Today I will be taking part in a Capitol Hill summit coordinated by the Bull Moose Sportsmen’s Alliance (www.bullmoosesportsmen.org) called the “Taking Aim at Conservation: American Sportsmen at a Crossroads Forum.” The event involves a number of hunters and anglers from throughout the country, as well as some political heavyweights: Secretary of the Interior Ken Salazar will be speaking, as will U.S. Senators John Tester (D-Montana), Mark Udall (D-Colorado), and James Risch (R-Idaho).
I will be on a panel with New Mexico State Representative Nate Gentry (R), Montana State Senator Kendall Van Dyk (D), Gary Taylor of the Association of Fish and WIldlife Agencies, Steve Moyer from Trout Unlimited, and Tom Sadler from the American Fly Fishing Trade Association.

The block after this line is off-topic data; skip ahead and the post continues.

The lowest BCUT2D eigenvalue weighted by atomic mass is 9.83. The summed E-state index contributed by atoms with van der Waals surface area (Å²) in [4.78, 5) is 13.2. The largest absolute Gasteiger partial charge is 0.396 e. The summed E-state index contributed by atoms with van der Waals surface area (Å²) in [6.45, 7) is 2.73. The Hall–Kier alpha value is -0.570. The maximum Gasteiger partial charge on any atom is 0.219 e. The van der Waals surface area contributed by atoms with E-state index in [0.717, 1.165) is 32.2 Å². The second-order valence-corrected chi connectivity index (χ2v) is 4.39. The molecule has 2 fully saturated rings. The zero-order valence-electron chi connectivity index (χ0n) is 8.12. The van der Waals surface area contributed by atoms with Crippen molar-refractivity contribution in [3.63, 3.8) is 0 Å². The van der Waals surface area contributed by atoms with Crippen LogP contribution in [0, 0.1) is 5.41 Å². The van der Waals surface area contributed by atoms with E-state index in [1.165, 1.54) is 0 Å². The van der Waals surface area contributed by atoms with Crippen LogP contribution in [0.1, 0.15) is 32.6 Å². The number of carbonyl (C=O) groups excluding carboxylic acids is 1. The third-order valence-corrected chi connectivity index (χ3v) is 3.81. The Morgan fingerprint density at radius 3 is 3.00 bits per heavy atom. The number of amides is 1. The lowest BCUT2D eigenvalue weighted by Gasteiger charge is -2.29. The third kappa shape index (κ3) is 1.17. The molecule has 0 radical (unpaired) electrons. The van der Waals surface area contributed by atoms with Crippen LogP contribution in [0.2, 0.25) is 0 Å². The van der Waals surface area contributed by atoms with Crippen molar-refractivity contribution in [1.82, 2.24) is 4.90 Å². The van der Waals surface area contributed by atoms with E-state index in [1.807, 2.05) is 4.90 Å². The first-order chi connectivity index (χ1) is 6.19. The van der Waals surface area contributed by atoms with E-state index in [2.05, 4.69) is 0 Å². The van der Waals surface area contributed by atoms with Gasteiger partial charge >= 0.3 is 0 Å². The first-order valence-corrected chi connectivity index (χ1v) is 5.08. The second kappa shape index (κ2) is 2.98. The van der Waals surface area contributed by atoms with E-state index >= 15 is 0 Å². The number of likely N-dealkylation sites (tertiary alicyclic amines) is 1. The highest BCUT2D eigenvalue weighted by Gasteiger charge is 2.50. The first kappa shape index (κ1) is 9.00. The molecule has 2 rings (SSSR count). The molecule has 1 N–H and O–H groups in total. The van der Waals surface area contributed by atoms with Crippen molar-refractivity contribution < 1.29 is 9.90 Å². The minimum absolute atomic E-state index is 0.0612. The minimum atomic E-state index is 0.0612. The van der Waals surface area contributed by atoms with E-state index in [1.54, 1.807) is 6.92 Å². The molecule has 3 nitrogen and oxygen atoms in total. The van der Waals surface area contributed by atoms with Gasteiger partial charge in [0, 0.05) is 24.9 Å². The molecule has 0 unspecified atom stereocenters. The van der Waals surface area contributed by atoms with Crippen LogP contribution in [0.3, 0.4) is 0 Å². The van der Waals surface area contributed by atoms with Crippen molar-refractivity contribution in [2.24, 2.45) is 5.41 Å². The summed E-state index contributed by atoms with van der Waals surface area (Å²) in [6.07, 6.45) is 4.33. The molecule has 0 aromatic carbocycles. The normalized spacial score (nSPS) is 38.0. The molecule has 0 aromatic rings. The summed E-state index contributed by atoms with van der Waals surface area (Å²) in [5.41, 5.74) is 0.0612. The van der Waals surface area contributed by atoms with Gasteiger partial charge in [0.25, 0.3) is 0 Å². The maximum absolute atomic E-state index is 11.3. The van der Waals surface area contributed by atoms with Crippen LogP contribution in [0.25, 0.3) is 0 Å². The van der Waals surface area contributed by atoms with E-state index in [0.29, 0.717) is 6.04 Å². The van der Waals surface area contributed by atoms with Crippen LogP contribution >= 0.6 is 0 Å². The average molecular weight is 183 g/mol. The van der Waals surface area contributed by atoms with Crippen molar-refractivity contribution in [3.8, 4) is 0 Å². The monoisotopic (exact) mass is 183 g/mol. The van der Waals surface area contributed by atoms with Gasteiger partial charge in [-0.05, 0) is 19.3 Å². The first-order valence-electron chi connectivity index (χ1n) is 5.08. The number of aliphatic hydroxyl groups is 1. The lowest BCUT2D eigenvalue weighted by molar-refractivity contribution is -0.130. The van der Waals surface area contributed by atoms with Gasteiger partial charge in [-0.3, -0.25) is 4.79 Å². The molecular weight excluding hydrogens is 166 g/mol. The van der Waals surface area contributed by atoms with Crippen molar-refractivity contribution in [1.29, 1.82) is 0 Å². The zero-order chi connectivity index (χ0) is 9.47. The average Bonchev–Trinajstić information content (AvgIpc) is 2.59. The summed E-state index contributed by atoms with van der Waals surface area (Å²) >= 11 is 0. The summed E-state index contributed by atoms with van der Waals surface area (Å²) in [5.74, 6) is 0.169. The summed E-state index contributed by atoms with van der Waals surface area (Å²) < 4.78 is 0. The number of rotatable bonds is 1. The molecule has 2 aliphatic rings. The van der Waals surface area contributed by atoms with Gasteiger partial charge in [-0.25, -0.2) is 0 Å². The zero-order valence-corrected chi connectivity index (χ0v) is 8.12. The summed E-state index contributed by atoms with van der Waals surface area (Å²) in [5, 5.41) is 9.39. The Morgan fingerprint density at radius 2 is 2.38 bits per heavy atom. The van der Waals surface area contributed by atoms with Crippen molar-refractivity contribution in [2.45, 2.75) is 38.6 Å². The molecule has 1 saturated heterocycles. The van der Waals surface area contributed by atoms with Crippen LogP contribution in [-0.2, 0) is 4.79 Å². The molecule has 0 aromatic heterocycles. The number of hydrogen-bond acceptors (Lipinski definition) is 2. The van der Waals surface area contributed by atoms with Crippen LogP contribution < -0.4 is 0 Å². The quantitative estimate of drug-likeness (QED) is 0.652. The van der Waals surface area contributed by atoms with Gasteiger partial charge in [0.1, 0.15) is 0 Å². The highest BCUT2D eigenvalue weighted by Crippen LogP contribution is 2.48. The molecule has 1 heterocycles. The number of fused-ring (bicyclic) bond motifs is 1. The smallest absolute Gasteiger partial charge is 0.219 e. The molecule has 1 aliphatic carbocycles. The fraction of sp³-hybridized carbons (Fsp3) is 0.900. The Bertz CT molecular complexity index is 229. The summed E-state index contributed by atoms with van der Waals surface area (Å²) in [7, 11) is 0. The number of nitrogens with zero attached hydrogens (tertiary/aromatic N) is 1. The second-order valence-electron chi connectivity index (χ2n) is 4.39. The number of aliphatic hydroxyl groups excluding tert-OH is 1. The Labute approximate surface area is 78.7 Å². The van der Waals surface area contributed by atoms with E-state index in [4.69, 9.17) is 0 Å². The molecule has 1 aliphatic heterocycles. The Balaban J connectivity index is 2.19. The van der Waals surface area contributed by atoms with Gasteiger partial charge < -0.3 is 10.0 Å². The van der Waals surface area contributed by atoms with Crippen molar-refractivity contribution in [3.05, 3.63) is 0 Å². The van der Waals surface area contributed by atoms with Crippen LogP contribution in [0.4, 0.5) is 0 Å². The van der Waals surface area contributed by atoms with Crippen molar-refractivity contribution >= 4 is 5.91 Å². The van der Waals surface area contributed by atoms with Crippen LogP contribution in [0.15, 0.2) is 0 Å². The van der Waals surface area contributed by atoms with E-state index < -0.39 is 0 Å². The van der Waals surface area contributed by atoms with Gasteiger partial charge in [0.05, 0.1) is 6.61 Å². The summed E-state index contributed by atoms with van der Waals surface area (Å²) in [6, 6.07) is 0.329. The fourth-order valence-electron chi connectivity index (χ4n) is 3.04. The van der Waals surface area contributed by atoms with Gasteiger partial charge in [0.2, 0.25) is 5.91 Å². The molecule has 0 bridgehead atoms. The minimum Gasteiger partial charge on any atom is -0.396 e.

I’m sure the discussion will include a number of topics, perhaps most prominently HR 1 and its crippling effects on conservation (the details of which F&S conservation editor Bob Marshall eloquently outlined last March).
Whenever we toss out that topic on this blog, we inevitably get a string of comments that say, “We have a national debt…we have to pay for it somehow” and so on, and I certainly understand that.
My question, however, is why doesn’t anyone see conservation in the same context as a “national debt?” We’re talking about doing the right thing for the future generations. In my mind not preserving and protecting the resources we all depend on, especially the natural resources anglers and hunters who, according to the U.S. Fish and Wildlife Service, generate $122 billion for the economy on an annual basis rely upon, is just as short sighted and irresponsible as letting a monetary debt spiral out of control.
I think I’ll ask that question today. I’ll let you know the answers I hear.